Giving Tuesday is a national campaign to get people to think about philanthropy and use the end of the year to become conscious about giving thoughtfully.
In my efforts to participate for the first time, this year I have found a local organization that was ranked highly by CharityNavigator.com that is aligned with my own beliefs. Oasis: A Haven for Women and Children, is located in Paterson, NJ, one of the most densely populated US cities where their poverty rate is nearly double the national average.
Their mission "is dedicated to feeding and clothing needy women and children and to offering them educational resources and skills to obtain meaningful employment and to break the cycle of poverty. Oasis offers these services in a safe, compassionate and nurturing environment. We are committed to fostering healthy family relationships, and we seek to preserve the dignity of people and their cultures." You can learn more about their work and the people who they directly impact.
You can help me help Oasis through every purchase you make beginning on #GivingTuesday through December 30th. I will donate 10% of my profits to Oasis from lessons, artwork, and commissions booked.
I've posted an #UNselfie explaining why I'm giving on Instagram and Twitter. You can participate yourself by taking an #UNselfie, using #UNselfie and #GivingTuesday to post on Facebook, Twitter, or Instagram about your own reasons for donating. If you've purchased something through me, include the work in your #UNselfie and #TraillWorks. Let's help to provide opportunities for a better future for these women and children.
Several years ago, a couple walked into my gallery in Newton, fell in love with one of my paintings (seen below) on site and purchased the work for their home in Morris County. I was out of town the weekend they stopped by and did not have the opportunity to meet them in person, until about a year later when they made another visit.
My head is swimming with thoughts: reactions to things I've read, ideas for paintings, stuff to do. I have a legal pad for my lists, a separate notebook for personal lists, a sketchbook for art ideas. My trouble is, my studio is on my 3rd floor, my kitchen (where I spend time when I'm not in my studio) is on the 1st floor. Then there are the times I'm away from the house running around getting kids.
I can't seem to get a system going for jotting down everything and keeping track. Something always gets lost. I don't know if this is an isolated problem of being an artist working at home, or it is compounded by the juggling of my time caring for kids and being creative.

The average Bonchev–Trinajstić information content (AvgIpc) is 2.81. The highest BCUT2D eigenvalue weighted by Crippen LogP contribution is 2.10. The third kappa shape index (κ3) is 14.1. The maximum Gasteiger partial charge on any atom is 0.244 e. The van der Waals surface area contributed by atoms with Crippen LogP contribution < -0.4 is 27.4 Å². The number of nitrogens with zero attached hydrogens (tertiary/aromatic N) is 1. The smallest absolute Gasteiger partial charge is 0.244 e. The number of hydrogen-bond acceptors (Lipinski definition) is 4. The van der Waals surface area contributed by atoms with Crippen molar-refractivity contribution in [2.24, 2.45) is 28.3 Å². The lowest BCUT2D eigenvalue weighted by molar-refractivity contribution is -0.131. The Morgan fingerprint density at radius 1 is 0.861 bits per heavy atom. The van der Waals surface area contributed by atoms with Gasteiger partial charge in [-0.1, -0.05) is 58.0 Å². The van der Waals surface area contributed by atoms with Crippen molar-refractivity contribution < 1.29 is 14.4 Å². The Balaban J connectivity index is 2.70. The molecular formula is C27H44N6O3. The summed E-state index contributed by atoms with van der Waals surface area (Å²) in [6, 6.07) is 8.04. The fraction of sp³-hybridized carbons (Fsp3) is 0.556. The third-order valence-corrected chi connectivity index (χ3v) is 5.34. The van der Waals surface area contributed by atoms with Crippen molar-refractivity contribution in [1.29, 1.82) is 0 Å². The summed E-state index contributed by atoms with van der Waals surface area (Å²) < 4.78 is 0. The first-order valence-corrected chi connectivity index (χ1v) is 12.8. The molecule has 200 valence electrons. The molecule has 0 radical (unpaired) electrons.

I recently saw a blog post from the Carnegie Museum of Art, about artist, Lenka Clayton's attic studio. She happens to also be a mother and began the Artist's Residency in Motherhood in 2012 after having her first child. In the blog post, she shares a clever tool for keeping track of ideas: using a receipt spike. I think this is quite novel, but doesn't solve my problem of when I'm in another room, or out of the house and lightning strikes.
I do have an iPad and iPhone and occasionally use my reminders / note pad, but I find that the act of physically writing an idea down makes it more important and memorable. So, if you're an artist working from home, or an artist / mom, share your ideas about how you keep your thoughts organized.
I created a Pinterest board to start sharing our #CreativeIdeaManagement tools. Let's connect and discover what works for each other. Hopefully in the meantime I'll uncover my sketchbook!
Jennie Traill Schaeffer
Deemed the Kitchen God's Artist by NJ Savvy Living for my sainted appliances, I'm now known more for my vibrant, meditational paintings of chairs set surprisingly in landscapes. Since relocating to NC from NJ, mothering my two sons, and caring for our rescue pup, Cider, took the lead. Now, that my Durham home studio is renovated it's open again for virtual art coaching and the resumption of my personal art and commissions. The work I make is inspired by my joy of teaching, exploring nature, and traveling. On The Teaching Artist Blog, I share my approach to teaching and educate my readers about my creative process.
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Want to read more from the past? Click here to read archived blog posts from my previous blog on Blogger.